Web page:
Knowledge Is Key | The Issues With Spending Big Without Knowing
Researching figs before throwing away big money is key to developing your knowledge on fig varieties.
I will be the first to admit, I have made huge mistakes when it comes to collecting fig varieties. You know what they say, "you learn from your mistakes".
One of the biggest mistakes we as newbies make (and I can account for one of those people) is look at other collector's images and descriptions of their experiences and assume "we need to have that variety". Also, we have an impulsive buying dilema which means we buy without planning ahead. As a result of that, we end up acquiring either fig varieties which many are of the same type (but different names) or we end up spending too much on a variety which we could have paid just a couple of dollars for if we would have stopped and researched first.It's alright though, we all make mistakes and it's a part of us to be this way.
I've only collected figs for a couple of years but as a very observant person, I have also paid close attention to the varieties I have had at hand. I've been able to identify a few with different names being too similar to others, which unfortunately often happens. I was not able to do this at first. At first for me, it was all about trying to grow all these varieties friends sent me, I bought and traded with others. In the end, not planning ahead of time got me into a "it's too late now, don't look back" situation. The years went by and I was overwhelmed with trees. I thought this was a huge mistake and it cou;dn't be undone.
To my surprise, little did I know that after years of having these trees growing, it would come in handy for the Fig Database. As these trees grew, the amounts of information they provided, not just for me but for many in the community were outstanding. Living in one of the worst climates for figs, I was still able to identify some varieties which were too similar (probably the same), which really were strong candidates against rains, humidity and processes that can be taken (still working on this) in order to keep some favorite varieties for you and your family to enjoy without the rains destroying your crop.
But unfortunately, I also learned that so many newbies jump into spending huge amounts of money in order to acquire "the next big fig". When in reality, it may just be a fig variety equal to one we already know about but with a newly made up name. And OMG there is no lack of people that are willing to make up names to either make a name for themselves or a few bucks off unexpecting new collectors. Below, I will use one example of a "the next big fig" compared to a variety we already know about.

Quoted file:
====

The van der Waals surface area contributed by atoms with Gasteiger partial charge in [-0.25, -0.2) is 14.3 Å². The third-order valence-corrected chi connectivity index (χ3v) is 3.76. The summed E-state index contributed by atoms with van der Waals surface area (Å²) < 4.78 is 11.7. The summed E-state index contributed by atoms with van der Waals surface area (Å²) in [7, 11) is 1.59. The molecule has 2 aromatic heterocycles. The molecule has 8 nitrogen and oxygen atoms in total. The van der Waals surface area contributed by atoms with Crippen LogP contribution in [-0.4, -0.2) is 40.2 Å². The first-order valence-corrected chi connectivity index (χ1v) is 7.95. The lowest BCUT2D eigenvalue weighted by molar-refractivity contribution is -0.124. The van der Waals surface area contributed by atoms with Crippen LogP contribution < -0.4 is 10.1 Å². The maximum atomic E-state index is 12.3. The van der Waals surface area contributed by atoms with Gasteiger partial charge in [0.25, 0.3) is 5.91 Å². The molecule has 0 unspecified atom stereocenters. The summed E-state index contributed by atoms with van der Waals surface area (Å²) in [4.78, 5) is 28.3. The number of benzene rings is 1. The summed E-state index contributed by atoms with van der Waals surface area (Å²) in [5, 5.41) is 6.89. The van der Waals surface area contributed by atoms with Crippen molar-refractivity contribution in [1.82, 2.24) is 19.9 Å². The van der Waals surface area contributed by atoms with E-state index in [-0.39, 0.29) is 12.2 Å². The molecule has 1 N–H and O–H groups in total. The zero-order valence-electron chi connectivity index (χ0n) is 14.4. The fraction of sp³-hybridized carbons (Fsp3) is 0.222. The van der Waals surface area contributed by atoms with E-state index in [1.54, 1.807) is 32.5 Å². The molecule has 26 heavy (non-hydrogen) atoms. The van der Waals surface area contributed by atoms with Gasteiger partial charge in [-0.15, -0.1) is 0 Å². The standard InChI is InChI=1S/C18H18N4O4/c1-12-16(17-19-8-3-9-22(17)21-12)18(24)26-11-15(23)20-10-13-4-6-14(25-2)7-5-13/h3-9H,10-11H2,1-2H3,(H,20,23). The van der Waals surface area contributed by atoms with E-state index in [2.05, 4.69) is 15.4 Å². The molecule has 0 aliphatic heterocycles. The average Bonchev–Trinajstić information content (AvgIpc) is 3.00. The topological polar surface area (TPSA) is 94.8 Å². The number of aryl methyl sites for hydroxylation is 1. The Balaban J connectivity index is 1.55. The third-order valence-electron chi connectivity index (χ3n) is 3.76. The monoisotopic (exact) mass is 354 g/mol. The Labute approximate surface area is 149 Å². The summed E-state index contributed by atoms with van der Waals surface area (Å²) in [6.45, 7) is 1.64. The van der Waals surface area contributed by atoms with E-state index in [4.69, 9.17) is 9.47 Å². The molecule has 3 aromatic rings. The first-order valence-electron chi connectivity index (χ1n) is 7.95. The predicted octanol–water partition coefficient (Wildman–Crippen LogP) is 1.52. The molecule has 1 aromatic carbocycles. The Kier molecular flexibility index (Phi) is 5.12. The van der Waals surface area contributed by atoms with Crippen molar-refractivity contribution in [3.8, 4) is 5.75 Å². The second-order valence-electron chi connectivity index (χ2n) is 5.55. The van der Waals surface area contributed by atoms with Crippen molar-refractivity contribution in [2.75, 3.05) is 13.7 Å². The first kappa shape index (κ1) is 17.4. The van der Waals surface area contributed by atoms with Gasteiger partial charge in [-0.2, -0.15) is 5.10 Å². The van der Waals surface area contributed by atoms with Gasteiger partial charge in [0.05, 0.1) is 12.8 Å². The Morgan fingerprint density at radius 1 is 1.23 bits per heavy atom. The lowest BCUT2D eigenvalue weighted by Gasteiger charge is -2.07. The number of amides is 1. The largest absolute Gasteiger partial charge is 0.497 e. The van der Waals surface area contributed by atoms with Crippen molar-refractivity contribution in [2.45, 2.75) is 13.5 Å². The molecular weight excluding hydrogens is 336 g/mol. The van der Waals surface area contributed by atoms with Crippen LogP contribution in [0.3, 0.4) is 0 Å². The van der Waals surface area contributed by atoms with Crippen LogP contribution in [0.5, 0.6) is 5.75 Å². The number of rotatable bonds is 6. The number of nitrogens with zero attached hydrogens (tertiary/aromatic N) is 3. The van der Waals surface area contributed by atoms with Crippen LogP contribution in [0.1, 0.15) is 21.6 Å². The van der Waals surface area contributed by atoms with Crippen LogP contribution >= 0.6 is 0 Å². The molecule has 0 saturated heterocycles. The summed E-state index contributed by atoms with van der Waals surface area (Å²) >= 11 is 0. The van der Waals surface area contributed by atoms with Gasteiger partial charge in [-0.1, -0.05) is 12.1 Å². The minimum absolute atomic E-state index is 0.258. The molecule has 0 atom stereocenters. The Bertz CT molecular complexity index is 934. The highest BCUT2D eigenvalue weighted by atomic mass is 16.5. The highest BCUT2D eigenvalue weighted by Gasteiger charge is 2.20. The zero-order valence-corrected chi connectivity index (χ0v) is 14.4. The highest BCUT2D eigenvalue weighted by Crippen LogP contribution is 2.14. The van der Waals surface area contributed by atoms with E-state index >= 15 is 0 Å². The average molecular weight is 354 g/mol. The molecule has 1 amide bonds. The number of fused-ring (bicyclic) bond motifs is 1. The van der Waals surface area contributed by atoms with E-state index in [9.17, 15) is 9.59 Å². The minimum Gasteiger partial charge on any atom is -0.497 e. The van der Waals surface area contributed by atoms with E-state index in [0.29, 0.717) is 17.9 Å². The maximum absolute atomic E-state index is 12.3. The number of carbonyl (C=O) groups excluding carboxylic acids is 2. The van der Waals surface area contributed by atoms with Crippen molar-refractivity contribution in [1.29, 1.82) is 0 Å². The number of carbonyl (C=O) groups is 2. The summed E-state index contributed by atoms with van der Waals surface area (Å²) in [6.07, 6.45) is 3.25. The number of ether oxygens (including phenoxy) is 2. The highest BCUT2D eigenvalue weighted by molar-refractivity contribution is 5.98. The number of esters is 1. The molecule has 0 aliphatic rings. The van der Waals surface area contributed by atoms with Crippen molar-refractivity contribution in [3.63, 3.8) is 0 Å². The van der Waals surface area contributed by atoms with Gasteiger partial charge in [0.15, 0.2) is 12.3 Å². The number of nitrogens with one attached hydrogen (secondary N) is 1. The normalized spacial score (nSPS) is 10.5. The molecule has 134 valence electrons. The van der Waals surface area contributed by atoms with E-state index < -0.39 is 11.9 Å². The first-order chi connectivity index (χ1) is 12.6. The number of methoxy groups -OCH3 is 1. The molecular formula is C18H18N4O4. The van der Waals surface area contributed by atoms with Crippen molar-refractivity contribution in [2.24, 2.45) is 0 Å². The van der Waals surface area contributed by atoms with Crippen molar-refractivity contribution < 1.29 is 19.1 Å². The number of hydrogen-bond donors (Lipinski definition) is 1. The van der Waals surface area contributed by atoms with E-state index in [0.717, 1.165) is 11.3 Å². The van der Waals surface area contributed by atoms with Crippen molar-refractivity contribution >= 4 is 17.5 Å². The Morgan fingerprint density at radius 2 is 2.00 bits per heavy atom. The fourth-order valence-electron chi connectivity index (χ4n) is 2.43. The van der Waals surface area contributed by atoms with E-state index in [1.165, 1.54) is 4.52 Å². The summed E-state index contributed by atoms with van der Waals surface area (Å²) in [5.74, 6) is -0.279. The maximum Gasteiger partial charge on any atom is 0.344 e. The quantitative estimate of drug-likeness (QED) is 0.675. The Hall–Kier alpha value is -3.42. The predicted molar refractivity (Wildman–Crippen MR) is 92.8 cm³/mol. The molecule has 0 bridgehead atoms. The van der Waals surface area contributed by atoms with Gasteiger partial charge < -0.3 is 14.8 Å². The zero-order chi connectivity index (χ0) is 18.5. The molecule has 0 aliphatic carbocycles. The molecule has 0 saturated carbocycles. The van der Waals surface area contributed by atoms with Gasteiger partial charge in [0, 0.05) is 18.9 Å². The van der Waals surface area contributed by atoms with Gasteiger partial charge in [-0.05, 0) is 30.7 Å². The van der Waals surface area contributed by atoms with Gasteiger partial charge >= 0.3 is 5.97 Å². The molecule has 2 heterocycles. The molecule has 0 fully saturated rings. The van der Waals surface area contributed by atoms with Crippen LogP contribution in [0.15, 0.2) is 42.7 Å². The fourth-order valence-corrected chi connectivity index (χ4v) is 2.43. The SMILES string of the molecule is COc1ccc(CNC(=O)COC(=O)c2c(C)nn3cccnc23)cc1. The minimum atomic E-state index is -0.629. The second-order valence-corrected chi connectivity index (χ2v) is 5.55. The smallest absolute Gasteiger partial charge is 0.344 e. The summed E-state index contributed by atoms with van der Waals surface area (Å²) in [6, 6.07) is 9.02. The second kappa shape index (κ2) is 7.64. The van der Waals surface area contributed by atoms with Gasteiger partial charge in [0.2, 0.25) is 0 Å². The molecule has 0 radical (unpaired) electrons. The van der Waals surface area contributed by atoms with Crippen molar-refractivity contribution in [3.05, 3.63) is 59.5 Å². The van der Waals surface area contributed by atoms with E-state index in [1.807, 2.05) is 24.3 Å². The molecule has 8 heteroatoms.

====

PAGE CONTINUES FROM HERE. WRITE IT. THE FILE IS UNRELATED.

Welcome to the game Kafe Te Jiate
Kafe Te Jiate also known as "KTJ" is a variety, thought to have came from Albania. Posts around the community quickly described it as "very productive, closed eye, large fig and even mentioned other varieties within those descriptions as Cavens Craving which is another big time variety". But all this should bring some red flags. To me personally, these are just tactics. Even the people bringing in new varieties don't do enough research before spreading them around.
Now, after some time of people acquiring this variety at outragious prices, some collectors finally grew them and compared them to others in their collection. Introducing to you, an older variety, "very productive, closed eye and large figs", this variety is called Flanders. Look at the picture below and tell me which one is Flanders and which one is KTJ.
Recently, this variety has been grown side by side with Flanders by Amy J. Kinsey, a well respected fig collector in the community. The results and concensus has been that yes, KTJ is the same as Flanders. And what a great example of renaming figs this is. You simply can't go wrong with this.
The point is KTJ has sold for way over $500 and only because mostly newbies rushed to get their hand on what they thought was "the next big fig". Some more experienced members did the same thing and all this because they did not do enought research or held on a little longer until more information was put out there.
This KTJ variety is so similar to Flanders that that is how it will be put into the database. This isn't because it is what I want. This is because it's how it should be. The information to actually help others start with honesty. If we can help the community and make others aware, maybe the less people there will be to incourage dishonesty or simply "huge mistakes" when considering renaming a fig. We already have many out there that do this for a living that go around and just makeup names. So, because other's don't say anything, then you pay a bunch of money when you could have paid much less for a Flanders, look at the image below.
In the end, who benefits from these renaming issues? Keeping yourself informed is key. The Fig Database was created for this same reason. We have now opened up a new community for you to join for free and get even more information on figs. Join The Fig Spot today and enjoy a new, modern and user friendly extention of Fig Database.